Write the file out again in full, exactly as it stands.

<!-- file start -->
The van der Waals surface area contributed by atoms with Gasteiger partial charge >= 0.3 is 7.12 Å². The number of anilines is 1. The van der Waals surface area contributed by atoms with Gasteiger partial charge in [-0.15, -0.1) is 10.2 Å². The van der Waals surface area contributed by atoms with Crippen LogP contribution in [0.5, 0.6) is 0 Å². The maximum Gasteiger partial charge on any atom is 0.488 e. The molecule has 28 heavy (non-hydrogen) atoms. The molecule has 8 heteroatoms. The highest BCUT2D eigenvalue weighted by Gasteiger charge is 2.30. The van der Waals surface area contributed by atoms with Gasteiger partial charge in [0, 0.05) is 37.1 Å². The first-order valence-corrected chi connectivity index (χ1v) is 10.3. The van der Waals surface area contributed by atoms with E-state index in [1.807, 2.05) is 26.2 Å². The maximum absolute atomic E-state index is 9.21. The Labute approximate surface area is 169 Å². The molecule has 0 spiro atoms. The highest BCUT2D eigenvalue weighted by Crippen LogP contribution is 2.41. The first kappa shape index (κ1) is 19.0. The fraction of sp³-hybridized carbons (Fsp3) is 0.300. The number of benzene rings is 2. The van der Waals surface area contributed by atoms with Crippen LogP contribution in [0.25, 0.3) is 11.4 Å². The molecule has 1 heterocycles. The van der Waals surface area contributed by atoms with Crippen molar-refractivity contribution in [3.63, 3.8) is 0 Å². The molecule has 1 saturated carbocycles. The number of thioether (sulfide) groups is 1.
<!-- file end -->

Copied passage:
The van der Waals surface area contributed by atoms with Gasteiger partial charge >= 0.3 is 7.12 Å². The number of anilines is 1. The van der Waals surface area contributed by atoms with Gasteiger partial charge in [-0.15, -0.1) is 10.2 Å². The van der Waals surface area contributed by atoms with Crippen LogP contribution in [0.5, 0.6) is 0 Å². The maximum Gasteiger partial charge on any atom is 0.488 e. The molecule has 28 heavy (non-hydrogen) atoms. The molecule has 8 heteroatoms. The highest BCUT2D eigenvalue weighted by Gasteiger charge is 2.30. The van der Waals surface area contributed by atoms with Gasteiger partial charge in [0, 0.05) is 37.1 Å². The first-order valence-corrected chi connectivity index (χ1v) is 10.3. The van der Waals surface area contributed by atoms with E-state index in [1.807, 2.05) is 26.2 Å². The maximum absolute atomic E-state index is 9.21. The Labute approximate surface area is 169 Å². The molecule has 0 spiro atoms. The highest BCUT2D eigenvalue weighted by Crippen LogP contribution is 2.41. The first kappa shape index (κ1) is 19.0. The fraction of sp³-hybridized carbons (Fsp3) is 0.300. The number of benzene rings is 2. The van der Waals surface area contributed by atoms with Crippen LogP contribution in [0.25, 0.3) is 11.4 Å². The molecule has 1 heterocycles. The van der Waals surface area contributed by atoms with Crippen molar-refractivity contribution in [3.63, 3.8) is 0 Å². The molecule has 1 saturated carbocycles. The number of thioether (sulfide) groups is 1.